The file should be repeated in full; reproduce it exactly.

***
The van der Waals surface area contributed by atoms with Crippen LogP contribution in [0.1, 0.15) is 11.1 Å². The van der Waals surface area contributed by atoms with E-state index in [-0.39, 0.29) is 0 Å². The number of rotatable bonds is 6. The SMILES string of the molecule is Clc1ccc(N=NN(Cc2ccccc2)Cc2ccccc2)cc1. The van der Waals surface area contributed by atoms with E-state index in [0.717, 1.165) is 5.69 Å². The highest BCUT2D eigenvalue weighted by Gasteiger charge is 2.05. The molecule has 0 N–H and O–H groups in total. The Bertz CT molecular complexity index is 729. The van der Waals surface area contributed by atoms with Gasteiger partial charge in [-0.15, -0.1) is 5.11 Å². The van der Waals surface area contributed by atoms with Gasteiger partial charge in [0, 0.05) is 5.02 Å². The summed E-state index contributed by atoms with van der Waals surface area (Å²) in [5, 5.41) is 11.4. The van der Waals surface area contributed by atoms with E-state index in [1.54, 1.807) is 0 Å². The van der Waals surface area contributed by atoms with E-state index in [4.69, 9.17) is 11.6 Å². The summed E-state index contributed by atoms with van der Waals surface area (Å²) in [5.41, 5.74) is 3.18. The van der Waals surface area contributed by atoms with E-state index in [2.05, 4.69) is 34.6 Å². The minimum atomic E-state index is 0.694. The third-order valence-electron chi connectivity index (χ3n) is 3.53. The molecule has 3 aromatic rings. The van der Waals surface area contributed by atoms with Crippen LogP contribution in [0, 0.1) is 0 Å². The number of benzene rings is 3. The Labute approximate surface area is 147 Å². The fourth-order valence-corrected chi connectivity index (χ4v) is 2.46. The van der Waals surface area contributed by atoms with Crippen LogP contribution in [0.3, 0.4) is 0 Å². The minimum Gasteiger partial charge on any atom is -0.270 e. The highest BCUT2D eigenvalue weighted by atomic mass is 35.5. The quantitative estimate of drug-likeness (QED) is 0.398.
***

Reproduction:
The van der Waals surface area contributed by atoms with Crippen LogP contribution in [0.1, 0.15) is 11.1 Å². The van der Waals surface area contributed by atoms with E-state index in [-0.39, 0.29) is 0 Å². The number of rotatable bonds is 6. The SMILES string of the molecule is Clc1ccc(N=NN(Cc2ccccc2)Cc2ccccc2)cc1. The van der Waals surface area contributed by atoms with E-state index in [0.717, 1.165) is 5.69 Å². The highest BCUT2D eigenvalue weighted by Gasteiger charge is 2.05. The molecule has 0 N–H and O–H groups in total. The Bertz CT molecular complexity index is 729. The van der Waals surface area contributed by atoms with Gasteiger partial charge in [-0.15, -0.1) is 5.11 Å². The van der Waals surface area contributed by atoms with Gasteiger partial charge in [0, 0.05) is 5.02 Å². The summed E-state index contributed by atoms with van der Waals surface area (Å²) in [5, 5.41) is 11.4. The van der Waals surface area contributed by atoms with E-state index in [1.54, 1.807) is 0 Å². The van der Waals surface area contributed by atoms with E-state index in [4.69, 9.17) is 11.6 Å². The summed E-state index contributed by atoms with van der Waals surface area (Å²) in [5.41, 5.74) is 3.18. The van der Waals surface area contributed by atoms with E-state index in [2.05, 4.69) is 34.6 Å². The minimum atomic E-state index is 0.694. The third-order valence-electron chi connectivity index (χ3n) is 3.53. The molecule has 3 aromatic rings. The van der Waals surface area contributed by atoms with Crippen LogP contribution in [0, 0.1) is 0 Å². The number of benzene rings is 3. The Labute approximate surface area is 147 Å². The fourth-order valence-corrected chi connectivity index (χ4v) is 2.46. The van der Waals surface area contributed by atoms with Crippen LogP contribution in [0.3, 0.4) is 0 Å². The minimum Gasteiger partial charge on any atom is -0.270 e. The highest BCUT2D eigenvalue weighted by atomic mass is 35.5. The quantitative estimate of drug-likeness (QED) is 0.398.